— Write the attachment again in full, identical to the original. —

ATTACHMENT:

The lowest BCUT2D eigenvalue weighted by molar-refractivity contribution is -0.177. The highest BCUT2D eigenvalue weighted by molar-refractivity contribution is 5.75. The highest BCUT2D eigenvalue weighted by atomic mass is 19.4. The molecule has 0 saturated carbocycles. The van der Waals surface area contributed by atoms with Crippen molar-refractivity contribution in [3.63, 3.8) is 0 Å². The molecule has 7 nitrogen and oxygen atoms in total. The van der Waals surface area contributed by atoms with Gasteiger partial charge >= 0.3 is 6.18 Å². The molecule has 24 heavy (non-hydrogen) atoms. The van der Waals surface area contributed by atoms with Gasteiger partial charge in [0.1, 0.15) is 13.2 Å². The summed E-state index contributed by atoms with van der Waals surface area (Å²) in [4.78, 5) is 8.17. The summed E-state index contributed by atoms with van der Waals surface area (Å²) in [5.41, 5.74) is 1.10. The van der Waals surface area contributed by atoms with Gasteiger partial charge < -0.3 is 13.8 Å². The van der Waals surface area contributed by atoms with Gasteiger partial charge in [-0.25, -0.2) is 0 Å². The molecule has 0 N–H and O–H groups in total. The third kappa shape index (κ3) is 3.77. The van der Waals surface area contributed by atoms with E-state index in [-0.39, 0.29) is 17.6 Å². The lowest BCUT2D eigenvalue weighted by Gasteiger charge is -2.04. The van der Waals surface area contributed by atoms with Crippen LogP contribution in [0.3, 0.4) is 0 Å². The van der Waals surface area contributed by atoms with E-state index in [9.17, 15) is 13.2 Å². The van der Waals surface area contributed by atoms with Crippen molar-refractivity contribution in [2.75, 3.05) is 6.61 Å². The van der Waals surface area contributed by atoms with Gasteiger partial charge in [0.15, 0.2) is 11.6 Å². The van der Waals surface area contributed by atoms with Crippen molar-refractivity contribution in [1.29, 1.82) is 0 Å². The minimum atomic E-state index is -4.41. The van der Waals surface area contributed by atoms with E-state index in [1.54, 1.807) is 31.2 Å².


The lowest BCUT2D eigenvalue weighted by molar-refractivity contribution is -0.177. The highest BCUT2D eigenvalue weighted by molar-refractivity contribution is 5.75. The highest BCUT2D eigenvalue weighted by atomic mass is 19.4. The molecule has 0 saturated carbocycles. The van der Waals surface area contributed by atoms with Crippen molar-refractivity contribution in [3.63, 3.8) is 0 Å². The molecule has 7 nitrogen and oxygen atoms in total. The van der Waals surface area contributed by atoms with Gasteiger partial charge >= 0.3 is 6.18 Å². The molecule has 24 heavy (non-hydrogen) atoms. The van der Waals surface area contributed by atoms with Gasteiger partial charge in [0.1, 0.15) is 13.2 Å². The summed E-state index contributed by atoms with van der Waals surface area (Å²) in [4.78, 5) is 8.17. The summed E-state index contributed by atoms with van der Waals surface area (Å²) in [5.41, 5.74) is 1.10. The van der Waals surface area contributed by atoms with Gasteiger partial charge < -0.3 is 13.8 Å². The van der Waals surface area contributed by atoms with Gasteiger partial charge in [-0.25, -0.2) is 0 Å². The molecule has 0 N–H and O–H groups in total. The third kappa shape index (κ3) is 3.77. The van der Waals surface area contributed by atoms with E-state index in [-0.39, 0.29) is 17.6 Å². The lowest BCUT2D eigenvalue weighted by Gasteiger charge is -2.04. The van der Waals surface area contributed by atoms with Crippen LogP contribution in [0.3, 0.4) is 0 Å². The van der Waals surface area contributed by atoms with E-state index in [9.17, 15) is 13.2 Å². The van der Waals surface area contributed by atoms with Crippen molar-refractivity contribution in [2.75, 3.05) is 6.61 Å². The van der Waals surface area contributed by atoms with Gasteiger partial charge in [0.15, 0.2) is 11.6 Å². The van der Waals surface area contributed by atoms with Crippen molar-refractivity contribution in [1.29, 1.82) is 0 Å². The minimum atomic E-state index is -4.41. The van der Waals surface area contributed by atoms with E-state index in [1.54, 1.807) is 31.2 Å².